Four Poems by Elle Shim

The Moving Man Said

This house is haunted, and then he sat down my couch.
He said it casually, like a comment on the late October
snow, heavy and wet—perfect for pining alone
over a man who will never come to the door.

Perfect for wrapping blanket upon blanket and pretending
the warmth is comforting. Everyone expects the power
to go out. Everyone knows the rest of the night
will pass in the flicker of candles.

But for now, there are streetlights. And Look!
Out the window: A dog
is tearing some small thing

No, wait.
It’s shivering.

I Do Believe in Ghosts

Because sometimes the house smells
of garlic bread for no reason.
The woodstove fire dies and kicks
to life again on its own, and I think of the
woman who died here before,
whose pink curtains
are still hanging over the bed.
Sometimes the light breaks
on the kitchen floor like it’s shining
through a prism, and then
the phone rings, and a voice says:
Close your blinds or I will call the police
my children can see that you are naked.

Family History

My grandmother remembered the Depression and stuck her chewing gum on windowsills to save it. The house is still there, but she is not. Piano, windowsills, television even, all the same. In the closet is an oatmeal container filled with army men and electric tape that I would play with while the adults bored each other in the next room. Those windows were always drafty, and Grampa stiff with war stories he never told. On Christmas Eve, he sat in his armchair and said nothing, a hereditary habit, watching tree lights the size of strawberries glow with old-fashioned intensity while I plunked the hallway piano, my fingers cold, the curtains swaying. Outside, a car might drive over the street’s new snow, and I would think of my great-grandmother, who told her daughter, Don’t marry that Russian. They sleep with knives under their pillows.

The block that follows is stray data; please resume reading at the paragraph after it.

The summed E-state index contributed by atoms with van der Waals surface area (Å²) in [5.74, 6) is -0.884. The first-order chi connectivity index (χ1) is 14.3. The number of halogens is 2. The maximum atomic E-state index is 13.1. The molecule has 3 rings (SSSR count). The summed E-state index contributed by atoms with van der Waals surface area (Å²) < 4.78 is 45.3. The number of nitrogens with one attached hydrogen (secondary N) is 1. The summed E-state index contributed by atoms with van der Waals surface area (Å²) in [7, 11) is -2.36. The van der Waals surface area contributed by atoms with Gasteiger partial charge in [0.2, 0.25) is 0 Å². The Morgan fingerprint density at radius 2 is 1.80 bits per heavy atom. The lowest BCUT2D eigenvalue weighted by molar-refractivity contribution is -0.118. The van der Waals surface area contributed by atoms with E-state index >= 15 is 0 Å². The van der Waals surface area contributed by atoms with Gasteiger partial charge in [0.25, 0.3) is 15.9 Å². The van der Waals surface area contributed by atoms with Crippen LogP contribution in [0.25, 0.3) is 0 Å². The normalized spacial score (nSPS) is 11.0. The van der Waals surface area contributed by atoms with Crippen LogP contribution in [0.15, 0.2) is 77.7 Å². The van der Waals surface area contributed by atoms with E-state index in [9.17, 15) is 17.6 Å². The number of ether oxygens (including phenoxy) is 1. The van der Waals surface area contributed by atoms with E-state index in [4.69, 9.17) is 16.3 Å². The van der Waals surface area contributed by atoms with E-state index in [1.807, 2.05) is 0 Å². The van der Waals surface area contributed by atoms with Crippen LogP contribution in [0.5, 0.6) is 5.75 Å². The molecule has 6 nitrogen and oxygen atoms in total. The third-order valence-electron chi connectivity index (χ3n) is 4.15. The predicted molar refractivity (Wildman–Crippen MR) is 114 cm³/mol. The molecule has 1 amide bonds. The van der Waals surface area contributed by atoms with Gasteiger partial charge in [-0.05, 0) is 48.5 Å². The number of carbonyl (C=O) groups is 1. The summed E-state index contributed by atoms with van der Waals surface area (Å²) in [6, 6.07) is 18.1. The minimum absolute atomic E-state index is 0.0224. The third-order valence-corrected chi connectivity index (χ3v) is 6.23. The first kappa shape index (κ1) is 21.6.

Ancient History

The morning sun in London
warming the ancient wall,
crumbling as it cuts the city
like you’ve cut my heart——
not cut but divided
and sequestered.

Here, everything
I love, there

everything I’ve left behind.

Elle Shim studied theater as an undergraduate in Wisconsin and received her MFA in poetry from the University of New Hampshire in 2012. She is a poet, teacher, and doodle artist. Her work has appeared in Cider Press Review, The Cortland Review, Blue Collar Review, and elsewhere.